One week ago.
I settled into my hospital gown and got ready for a day of waiting. OK, I didn't just sit around playing Mahjong on the iPad or anything. Well, maybe I did for the first couple of hours. That and eat popsicles. And laugh at the birth jokes Luke read to me. It started so comfortably! Then the abrupt breaking of the water. Yikes. Every time I stood up from the birth ball I felt a RUSH of liquid. But that's just too much information.
Labor day had begun. 22 hours would roll by with nurse shift changes, my doctor coming and going telling me I was at 3 cm, then 4, then 5- can't really recall but the progression seemed slow to both of us. My habit of looking at the clock continued throughout the day and night. I marveled at how time seemed to RUSH along even though I was very anxious to see my baby and Bump didn't appear anxious to see me.
I kept drinking ice water without a thought to visiting the restroom. Then the nurse in training saw my oddly shaped right side. She RUSHed out to get the other nurse. They both looked me over and decided it was my bladder. Have you been eliminating OK? they asked. I said I hadn't felt the need. Off to the bathroom I went and returned without the massive lump!
Our birth plan may have started to crumble but my resolve to avoid an epidural remained strong. OK, so labor didn't start on its own; at least it started, I told myself. Bump was more than a week overdue and needed to enter the world.
Breathing became my most important activity, as any woman who has been through labor can probably attest to. Preparing for this moment hadn't been easy because every practice breath just seemed so phony. All at once I couldn't believe how important it was to breathe well and consistently through each contraction. The Pitocin started light and then at one point they stopped its drip dripping into my arm because they thought my contractions would do well on their own. Later into the day, however, I was upped to a 12 and this is probably where grunting and staring at focal points came in.
I had planned all along to use my husband's eyes as my focal point, but I was surprised to learn that I could not look anyone in the eye when I was in my trance. I desperately needed to stare at a small, inanimate object. I chose light switches, power outlets, and the ampersand between our names written on the board on the wall. If anyone came between me and the object, I felt increased distress but lacked the ability to tell the person to move out of the way.
My most awesome labor nurse who stayed with me almost constantly during her shift put on soothing music, rubbed scented oils on my face and the sheet under my nose, massaged my feet, and taught me to make deep noises through the toughest of contractions. She also put into practice nipple stimulation, which really started my body to RUSH toward the moment of pushing. She kept telling me, "You can, and you are," which caused me to say in my head, "I can, and I am," as well as repeat the word "baby" over and over. My nurse also showed me that being on my hands and knees in the bed would give me the most comfortable position. It even allowed me to joke, apologizing for mooning my sister. Darn gowns that open in the back! But when my arms would give out on me, back to standing it was. Lying on my back, the worst place for me, I reserved for when the doctor had to check me.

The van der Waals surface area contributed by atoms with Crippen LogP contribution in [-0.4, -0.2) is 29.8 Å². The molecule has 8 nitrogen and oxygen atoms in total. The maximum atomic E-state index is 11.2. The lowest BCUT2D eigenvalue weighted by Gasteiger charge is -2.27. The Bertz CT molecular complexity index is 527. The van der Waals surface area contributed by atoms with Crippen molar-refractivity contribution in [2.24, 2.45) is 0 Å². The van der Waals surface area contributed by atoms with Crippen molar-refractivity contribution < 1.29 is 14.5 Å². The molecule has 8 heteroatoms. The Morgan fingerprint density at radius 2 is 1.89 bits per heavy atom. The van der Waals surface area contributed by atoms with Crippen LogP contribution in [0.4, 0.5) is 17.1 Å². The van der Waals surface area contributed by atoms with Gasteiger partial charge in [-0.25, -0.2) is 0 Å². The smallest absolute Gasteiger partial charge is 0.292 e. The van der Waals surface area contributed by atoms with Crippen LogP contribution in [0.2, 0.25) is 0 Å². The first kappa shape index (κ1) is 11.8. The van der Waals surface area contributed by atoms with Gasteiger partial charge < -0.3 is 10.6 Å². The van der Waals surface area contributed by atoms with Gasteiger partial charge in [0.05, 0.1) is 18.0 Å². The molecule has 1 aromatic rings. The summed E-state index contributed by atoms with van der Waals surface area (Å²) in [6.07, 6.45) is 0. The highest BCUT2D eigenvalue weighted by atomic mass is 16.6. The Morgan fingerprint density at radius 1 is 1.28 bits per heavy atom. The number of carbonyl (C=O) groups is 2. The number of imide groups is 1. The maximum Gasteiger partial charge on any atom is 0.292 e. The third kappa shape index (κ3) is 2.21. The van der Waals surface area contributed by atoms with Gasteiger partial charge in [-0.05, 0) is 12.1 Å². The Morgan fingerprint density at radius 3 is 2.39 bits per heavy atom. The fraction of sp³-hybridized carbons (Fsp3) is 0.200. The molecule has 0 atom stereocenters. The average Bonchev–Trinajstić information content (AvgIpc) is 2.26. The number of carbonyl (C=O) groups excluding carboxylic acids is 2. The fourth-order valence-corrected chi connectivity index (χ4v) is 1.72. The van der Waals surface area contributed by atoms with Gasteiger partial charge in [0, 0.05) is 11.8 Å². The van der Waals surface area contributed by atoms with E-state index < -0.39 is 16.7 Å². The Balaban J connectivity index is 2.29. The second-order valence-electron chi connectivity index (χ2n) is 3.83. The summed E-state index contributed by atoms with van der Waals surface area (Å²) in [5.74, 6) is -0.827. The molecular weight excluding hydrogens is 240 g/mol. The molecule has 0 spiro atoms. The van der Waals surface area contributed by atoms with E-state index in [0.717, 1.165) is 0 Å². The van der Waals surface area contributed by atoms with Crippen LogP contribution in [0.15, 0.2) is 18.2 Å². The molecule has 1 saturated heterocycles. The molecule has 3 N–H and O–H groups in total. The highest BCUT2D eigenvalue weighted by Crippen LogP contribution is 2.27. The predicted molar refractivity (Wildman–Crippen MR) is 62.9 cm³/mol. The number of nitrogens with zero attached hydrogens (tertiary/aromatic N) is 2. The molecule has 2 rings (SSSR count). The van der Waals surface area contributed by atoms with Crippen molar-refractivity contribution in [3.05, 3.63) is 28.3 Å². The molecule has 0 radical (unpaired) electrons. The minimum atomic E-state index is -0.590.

Standing worked best when I could lean into my husband or my sister, since they took turns supporting my weight and allowing me to squeeze life out of their shoulders. Sometimes we would sway. My mother near tears, trying to hold it all together in my presence, really became emotional watching her two daughters dance. I truly do not know how I would have survived without Luke and Sara.
As the urge to push increased, I told my nurse. She checked me and discovered that I was ready except for one little area of my cervix. She suggested helping take care of that and then she would let me push. I gladly consented. Then we got started with what I thought would be the hardest part of all, and it probably would have been if all had gone as it should. As it was, the pushing gave tremendous relief to my aching back. That, and, well, the fact that I vomited. TMI again?
Ah, but a natural birth just wasn't to be. My little baby had a big head, revealed the doctor when the nurse called her back because my pushing had done absolutely nothing. Suddenly there were many more people in my room going over what would happen for my c-section. I cried through the intensity of the contractions. Luke signed consent forms. Then they wheeled me away. "Take good care of my baby," mom told the anesthetist.
My second thought, after disappointment, was oh man, now some relief! My third thought was, oh no, will Luke be able to be in the room with me? We had carefully explained in our birth plan that Luke could faint easily- it's a family trait- and he would not be cutting the umbilical cord. Now I was going to have major surgery. How would he fare? But my hero, my knight, gowned up and sat at my side, holding my hand, joking with the anesthetist. He later told me he tried something his doctor cousin, afflicted with the same propensity to pass out and go into shock in medical moments, had learned- eat a ton of salt before the event. He downed a bunch of salty chips so he could be there to support me.
And then, as I was shaking like none other, I heard the cry of my newborn son. More shaking and teeth chattering and tears followed. "Annie," my doctor said from the other side of the curtain, "this is a big baby!" 8 lbs. 15.6 oz. and 22 1/2 in. long with a 14 in. head! But when I later held him in my arms, he was tiny to me. And beautiful. And ours.
Geddy Lee Hindman, born 5/29/13 at 4:33 AM to exhausted but exuberant parents